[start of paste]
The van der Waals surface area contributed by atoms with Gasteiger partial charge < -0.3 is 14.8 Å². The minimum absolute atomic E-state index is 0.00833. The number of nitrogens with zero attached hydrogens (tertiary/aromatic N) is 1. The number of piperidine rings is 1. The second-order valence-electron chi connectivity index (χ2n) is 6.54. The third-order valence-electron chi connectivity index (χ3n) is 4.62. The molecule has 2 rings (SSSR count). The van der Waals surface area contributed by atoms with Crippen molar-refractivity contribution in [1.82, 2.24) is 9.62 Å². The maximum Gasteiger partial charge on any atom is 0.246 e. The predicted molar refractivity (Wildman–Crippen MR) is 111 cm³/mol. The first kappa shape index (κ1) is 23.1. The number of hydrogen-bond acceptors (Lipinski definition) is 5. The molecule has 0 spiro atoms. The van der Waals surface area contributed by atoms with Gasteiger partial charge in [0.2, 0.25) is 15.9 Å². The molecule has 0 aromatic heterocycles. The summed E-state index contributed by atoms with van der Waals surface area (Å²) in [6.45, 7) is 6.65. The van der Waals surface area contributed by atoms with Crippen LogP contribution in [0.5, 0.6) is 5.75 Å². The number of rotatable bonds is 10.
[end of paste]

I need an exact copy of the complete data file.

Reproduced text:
The van der Waals surface area contributed by atoms with Gasteiger partial charge < -0.3 is 14.8 Å². The minimum absolute atomic E-state index is 0.00833. The number of nitrogens with zero attached hydrogens (tertiary/aromatic N) is 1. The number of piperidine rings is 1. The second-order valence-electron chi connectivity index (χ2n) is 6.54. The third-order valence-electron chi connectivity index (χ3n) is 4.62. The molecule has 2 rings (SSSR count). The van der Waals surface area contributed by atoms with Crippen molar-refractivity contribution in [1.82, 2.24) is 9.62 Å². The maximum Gasteiger partial charge on any atom is 0.246 e. The predicted molar refractivity (Wildman–Crippen MR) is 111 cm³/mol. The first kappa shape index (κ1) is 23.1. The number of hydrogen-bond acceptors (Lipinski definition) is 5. The molecule has 0 spiro atoms. The van der Waals surface area contributed by atoms with Gasteiger partial charge in [0.2, 0.25) is 15.9 Å². The molecule has 0 aromatic heterocycles. The summed E-state index contributed by atoms with van der Waals surface area (Å²) in [6.45, 7) is 6.65. The van der Waals surface area contributed by atoms with Crippen LogP contribution in [0.5, 0.6) is 5.75 Å². The number of rotatable bonds is 10.